Green infrastructure (GI) elements, such as green roofs, rain gardens and permeable pavement are widely used in municipalities across the country to address climate impacts, prevent damage and pollution caused by stormwater runoff, and enhance community resilience. GI strategies can also help conserve energy and address social equity. By wisely deploying green infrastructure, communities can realize dividends across the triple bottom line: economy, equity and environment.
In the last decade, local governments have widely invested in green infrastructure on public lands to complement traditional stormwater runoff technologies. As those programs continue to evolve, municipalities are exploring how to incentivize the adoption of green infrastructure on private land, where the largest portion of traditional infrastructure development takes place.
However, cities and counties often face significant challenges when implementing GI incentive programs. Some of these challenges include the need for robust coordination across many city departments, competing priorities for public funds, and a lack of will or education among private sector developers or owners.
Incentivizing green infrastructure can overcome implementation barriers.
To address this, the Water Research Foundation (WRF) brings together a range of perspectives to help practitioners understand and overcome these implementation barriers in a new report: “Incentives for Green Infrastructure Implementation on Private Property: Lessons Learned,” in which USGBC was a participating partner.
Through detailed case studies and analyzing lessons learned, the report aims to help utility and municipal water sector practitioners understand the advantages and disadvantages of current incentive programs to guide them in developing a GI incentive program best suited to the needs and circumstances of their communities.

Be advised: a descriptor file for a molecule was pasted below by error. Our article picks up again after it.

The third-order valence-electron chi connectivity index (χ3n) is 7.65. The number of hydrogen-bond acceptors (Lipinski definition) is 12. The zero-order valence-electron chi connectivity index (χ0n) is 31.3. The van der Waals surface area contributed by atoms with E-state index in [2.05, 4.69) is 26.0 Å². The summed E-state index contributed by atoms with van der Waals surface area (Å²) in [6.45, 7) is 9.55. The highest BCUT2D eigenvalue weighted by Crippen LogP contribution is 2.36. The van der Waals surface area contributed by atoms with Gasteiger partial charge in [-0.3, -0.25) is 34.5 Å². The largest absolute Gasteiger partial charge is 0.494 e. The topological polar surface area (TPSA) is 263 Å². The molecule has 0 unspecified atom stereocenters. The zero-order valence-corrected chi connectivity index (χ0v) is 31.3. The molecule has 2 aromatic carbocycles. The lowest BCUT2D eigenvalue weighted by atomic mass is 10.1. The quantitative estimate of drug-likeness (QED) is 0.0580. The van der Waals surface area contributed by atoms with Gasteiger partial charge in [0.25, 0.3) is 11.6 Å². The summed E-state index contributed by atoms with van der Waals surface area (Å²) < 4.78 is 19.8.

WRF’s report provides an in-depth look at six types of GI incentive programs: stormwater fee discounts, rebates and cost-share programs, grant programs, development and redevelopment incentives, awards and recognition programs, and stormwater credit trading programs.
SITES and LEED can contribute to a successful incentive program.
The report highlights using third-party certifications such as LEED and SITES as a strategy that can help incentivize green infrastructure by providing value for developers and property owners through competitive advantage and public recognition.
Modeled originally after LEED, the SITES Rating System facilitates the design of healthy, functioning landscapes for projects with or without buildings. SITES promotes green infrastructure through multiple credits that address factors such as water quality, erosion, stormwater runoff and energy conservation.
SITES also guides GI implementation by requiring an integrative design process that includes diverse expert perspectives throughout the design and development process. To ensure sustainable outcomes, SITES front-loads the process to ensure site challenges and opportunities are at the forefront of decision-making, to inform site design and to ensure GI performance.
According to the report, SITES certification further contributes to a successful incentive program because certification can help increase accountability and visibility, build support for GI, provide valuable recognition to innovators that help drive the market and serve as marketing mechanisms for other GI incentive programs. SITES certification can also help relieve some of the administrative burden on a city in adopting and tracking its own standards for sustainable landscapes.